After many recommendations and reading lots of hype, I watched Gambling Apocalypse Kaiji. The unsurprising part: it’s rather very good. I’ll get to that in a moment. The surprising part: I didn’t enjoy it as much as I intended. For such a thoroughly human work, I didn’t form any strong emotional connections with any of the characters, even as they were oozing pathos from their digital pores, not even with Kaiji himself, who is rather awesome in his trials. I actually enjoyed One Outs more, despite having zero emotional affinity with any of the characters there as well.
Well, this is irrelevant after all. Kaiji has many merits, the most obvious is the harsh light it casts over human beings and their behavior. I may not have enjoyed watching the show so much, but thinking about it and what it says is rather very pleasurable. I like how unforgiving it is, yet very forgiving in the end for its hero Kaiji, who did more than enough to earn such forgiveness… that translates to an ability to trust in humans again, despite how awful they show up in the narrative.
Among the four gambles featured in the narrative, my favorite is the first: Restricted Rock, Paper, Scissors. I’ll let Wikipedia present it:
(限定ジャンケン Gentei Janken?)
The game featured in the gambling tournament the first night Kaiji spends on Espoir, with an average survival rate of 50%. The rules were outlined after the issuing of war funds, which were done a minimum of 1,000,000¥ and 10,000,000¥. The money was in effect a loan, equaling the debt of the contestant and compounded at 1.5% every ten minutes for the four hour voyage; contestants who hold onto their funds for the length of the trip would have to pay 140% of what they invested, thus putting an incentive to finish games early. Money that exceeded the amount needed to repay the loan to the Espoir hosts would be pocketed by the contestant.
This gamble is similar to the original game but with a twist – the hand gestures are represented by cards, and contestants are given four cards each with the same gesture for a total of twelve. Contestants are also given three plastic stars as collateral to bet on each round of play – whenever one loses a round, the winner gets a star from the loser. To survive the night, contestants must maintain their three star pendants and lose all of their gesture cards. Cards cannot be destroyed or thrown away, to do so is subject to instant disqualification.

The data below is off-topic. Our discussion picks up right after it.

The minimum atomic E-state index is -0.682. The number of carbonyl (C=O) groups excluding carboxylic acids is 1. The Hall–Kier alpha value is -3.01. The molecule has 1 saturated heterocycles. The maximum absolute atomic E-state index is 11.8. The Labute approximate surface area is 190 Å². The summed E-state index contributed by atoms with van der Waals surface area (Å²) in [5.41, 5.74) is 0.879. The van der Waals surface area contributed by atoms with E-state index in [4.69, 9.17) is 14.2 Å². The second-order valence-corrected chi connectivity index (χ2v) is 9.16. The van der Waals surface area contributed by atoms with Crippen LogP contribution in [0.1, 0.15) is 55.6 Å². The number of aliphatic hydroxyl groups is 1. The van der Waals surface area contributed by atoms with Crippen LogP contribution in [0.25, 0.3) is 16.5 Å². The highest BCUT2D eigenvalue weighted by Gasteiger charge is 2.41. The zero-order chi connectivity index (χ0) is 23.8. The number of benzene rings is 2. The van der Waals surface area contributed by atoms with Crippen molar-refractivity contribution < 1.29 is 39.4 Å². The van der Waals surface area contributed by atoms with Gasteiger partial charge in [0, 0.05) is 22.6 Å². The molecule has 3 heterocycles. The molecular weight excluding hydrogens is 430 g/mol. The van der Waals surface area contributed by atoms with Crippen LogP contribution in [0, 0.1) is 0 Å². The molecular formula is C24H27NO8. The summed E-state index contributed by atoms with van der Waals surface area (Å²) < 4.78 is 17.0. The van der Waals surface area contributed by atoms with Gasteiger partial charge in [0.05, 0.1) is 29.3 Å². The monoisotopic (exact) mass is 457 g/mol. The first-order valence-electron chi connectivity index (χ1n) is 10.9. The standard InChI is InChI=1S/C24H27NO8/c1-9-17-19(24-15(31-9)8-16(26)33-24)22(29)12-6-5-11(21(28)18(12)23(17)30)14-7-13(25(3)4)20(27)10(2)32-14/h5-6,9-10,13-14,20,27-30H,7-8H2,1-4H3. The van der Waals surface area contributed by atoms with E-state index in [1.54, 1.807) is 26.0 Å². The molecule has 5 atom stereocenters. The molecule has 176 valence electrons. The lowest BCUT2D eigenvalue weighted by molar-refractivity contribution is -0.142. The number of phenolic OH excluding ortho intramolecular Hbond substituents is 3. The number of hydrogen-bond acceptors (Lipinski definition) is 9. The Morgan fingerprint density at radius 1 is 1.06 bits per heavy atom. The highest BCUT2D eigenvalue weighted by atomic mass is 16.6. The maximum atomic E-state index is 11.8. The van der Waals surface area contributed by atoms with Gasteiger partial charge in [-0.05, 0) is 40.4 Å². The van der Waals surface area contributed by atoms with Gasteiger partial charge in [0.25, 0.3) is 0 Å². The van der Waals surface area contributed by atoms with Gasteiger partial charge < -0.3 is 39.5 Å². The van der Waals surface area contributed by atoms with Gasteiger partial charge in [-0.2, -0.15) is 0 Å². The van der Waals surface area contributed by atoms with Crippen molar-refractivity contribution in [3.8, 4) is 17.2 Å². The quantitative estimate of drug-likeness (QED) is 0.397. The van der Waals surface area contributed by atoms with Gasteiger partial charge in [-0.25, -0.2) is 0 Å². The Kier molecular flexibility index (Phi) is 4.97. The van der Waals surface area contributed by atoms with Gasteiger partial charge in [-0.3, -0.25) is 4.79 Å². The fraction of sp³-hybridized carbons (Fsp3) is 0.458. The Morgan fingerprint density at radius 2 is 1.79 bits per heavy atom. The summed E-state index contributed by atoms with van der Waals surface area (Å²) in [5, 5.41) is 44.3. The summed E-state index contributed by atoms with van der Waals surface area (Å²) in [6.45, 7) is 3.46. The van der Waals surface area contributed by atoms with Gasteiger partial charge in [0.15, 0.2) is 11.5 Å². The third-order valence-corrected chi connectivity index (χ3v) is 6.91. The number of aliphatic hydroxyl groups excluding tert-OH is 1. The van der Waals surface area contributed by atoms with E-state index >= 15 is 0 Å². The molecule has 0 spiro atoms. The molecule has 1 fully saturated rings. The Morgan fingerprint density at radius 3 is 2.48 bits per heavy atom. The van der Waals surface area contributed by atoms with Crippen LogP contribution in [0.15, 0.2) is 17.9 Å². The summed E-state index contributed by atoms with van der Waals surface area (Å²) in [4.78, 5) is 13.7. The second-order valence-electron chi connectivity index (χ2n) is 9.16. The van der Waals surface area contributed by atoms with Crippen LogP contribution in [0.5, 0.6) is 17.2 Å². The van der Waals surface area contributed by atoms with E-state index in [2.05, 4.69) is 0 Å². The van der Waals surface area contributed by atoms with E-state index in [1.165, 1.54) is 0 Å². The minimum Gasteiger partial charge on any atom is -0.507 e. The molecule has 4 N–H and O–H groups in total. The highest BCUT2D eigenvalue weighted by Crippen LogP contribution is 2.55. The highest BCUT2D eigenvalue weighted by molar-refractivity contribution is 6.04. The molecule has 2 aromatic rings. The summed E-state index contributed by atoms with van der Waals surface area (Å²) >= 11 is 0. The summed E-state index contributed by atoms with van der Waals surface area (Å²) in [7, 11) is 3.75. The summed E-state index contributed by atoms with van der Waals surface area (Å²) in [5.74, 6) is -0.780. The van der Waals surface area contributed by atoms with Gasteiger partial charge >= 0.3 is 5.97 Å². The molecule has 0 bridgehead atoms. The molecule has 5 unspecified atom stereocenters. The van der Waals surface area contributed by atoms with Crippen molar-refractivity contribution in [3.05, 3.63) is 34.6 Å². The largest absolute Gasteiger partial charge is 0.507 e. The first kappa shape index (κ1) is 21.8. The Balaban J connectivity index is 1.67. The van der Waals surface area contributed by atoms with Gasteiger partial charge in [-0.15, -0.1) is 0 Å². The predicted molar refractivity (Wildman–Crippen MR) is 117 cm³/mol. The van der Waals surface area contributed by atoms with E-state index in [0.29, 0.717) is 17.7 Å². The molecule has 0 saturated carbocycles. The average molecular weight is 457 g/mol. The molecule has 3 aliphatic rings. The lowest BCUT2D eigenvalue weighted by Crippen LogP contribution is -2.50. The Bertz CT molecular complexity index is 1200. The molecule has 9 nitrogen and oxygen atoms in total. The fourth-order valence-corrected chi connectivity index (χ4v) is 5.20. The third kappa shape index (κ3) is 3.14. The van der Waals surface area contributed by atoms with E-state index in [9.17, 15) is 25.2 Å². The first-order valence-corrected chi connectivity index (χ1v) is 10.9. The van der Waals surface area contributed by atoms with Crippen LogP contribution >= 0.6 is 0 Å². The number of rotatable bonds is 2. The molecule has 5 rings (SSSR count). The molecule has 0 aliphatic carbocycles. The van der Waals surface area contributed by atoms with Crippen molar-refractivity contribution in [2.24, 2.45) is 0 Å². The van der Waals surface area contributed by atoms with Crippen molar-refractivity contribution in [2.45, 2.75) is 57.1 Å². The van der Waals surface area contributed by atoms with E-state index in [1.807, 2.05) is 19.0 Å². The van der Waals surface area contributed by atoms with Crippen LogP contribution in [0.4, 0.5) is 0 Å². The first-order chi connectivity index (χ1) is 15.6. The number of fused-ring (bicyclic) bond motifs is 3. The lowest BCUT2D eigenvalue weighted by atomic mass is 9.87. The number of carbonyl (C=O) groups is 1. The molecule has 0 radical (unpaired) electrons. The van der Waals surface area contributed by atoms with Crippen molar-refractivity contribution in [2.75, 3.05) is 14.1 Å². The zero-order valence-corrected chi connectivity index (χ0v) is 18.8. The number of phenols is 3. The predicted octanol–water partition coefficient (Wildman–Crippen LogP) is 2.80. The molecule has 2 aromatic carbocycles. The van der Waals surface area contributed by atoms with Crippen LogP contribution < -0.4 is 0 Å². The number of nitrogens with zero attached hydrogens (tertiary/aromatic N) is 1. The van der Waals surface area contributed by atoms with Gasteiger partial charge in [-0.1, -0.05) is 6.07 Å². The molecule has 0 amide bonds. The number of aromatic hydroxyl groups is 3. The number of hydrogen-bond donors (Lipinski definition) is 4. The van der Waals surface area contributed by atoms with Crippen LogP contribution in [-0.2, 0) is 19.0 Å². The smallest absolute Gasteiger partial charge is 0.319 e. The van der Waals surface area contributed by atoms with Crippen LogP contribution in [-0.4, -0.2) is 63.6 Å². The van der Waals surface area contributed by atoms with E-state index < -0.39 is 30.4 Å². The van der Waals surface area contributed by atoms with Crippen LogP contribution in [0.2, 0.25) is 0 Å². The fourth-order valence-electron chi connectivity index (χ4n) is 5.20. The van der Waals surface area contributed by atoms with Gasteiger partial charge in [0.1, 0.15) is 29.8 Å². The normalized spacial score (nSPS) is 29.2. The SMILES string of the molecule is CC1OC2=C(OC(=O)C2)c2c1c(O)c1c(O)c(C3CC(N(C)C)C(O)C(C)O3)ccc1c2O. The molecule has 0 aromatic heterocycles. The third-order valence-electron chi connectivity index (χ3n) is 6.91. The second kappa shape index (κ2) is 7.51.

Due to the simple nature of the game, single matches can be completed within ten seconds, and players can win or lose in a matter of minutes. Winners are allowed to go upstairs, where any extra star pendants are exchanged for cash and they lounge in a small cafe. In the event of a loss, individuals are taken to away to a back room by men in black suits.
What complicated this game for the contestants is the element of cooperation and sabotage. But first, here are two things that in my view made the gamble an unfair one:
- The undisclosed presence of repeaters.
- The undisclosed rules governing the repeaters.
These are critical matters that remained undisclosed that led to the ruination of contestants. I do think this is unnecessarily unfair, given how the odds of the whole gamble ultimately lead to the participants incurring more debt from the sharks, and how the survivors hardly ever win anything.
The presence of repeaters almost certainly dooms the first-timers, who can be conned by these repeaters. Kaiji himself got conned in his first foray onto the tables, and Ishida’s case was a rather unfortunate one and is a direct result of #2. Predictably, a significant population of first timers are in dire straits and it took Kaiji’s insisting on cooperation (and trust!) to make headway into the game.
However, the odds against cooperation are long. This is because, considering some game theory, Kaiji, Furuhata, and Ando are trapped in something that resembles the Prisoner’s Dilemma. From the Wikipedia entry: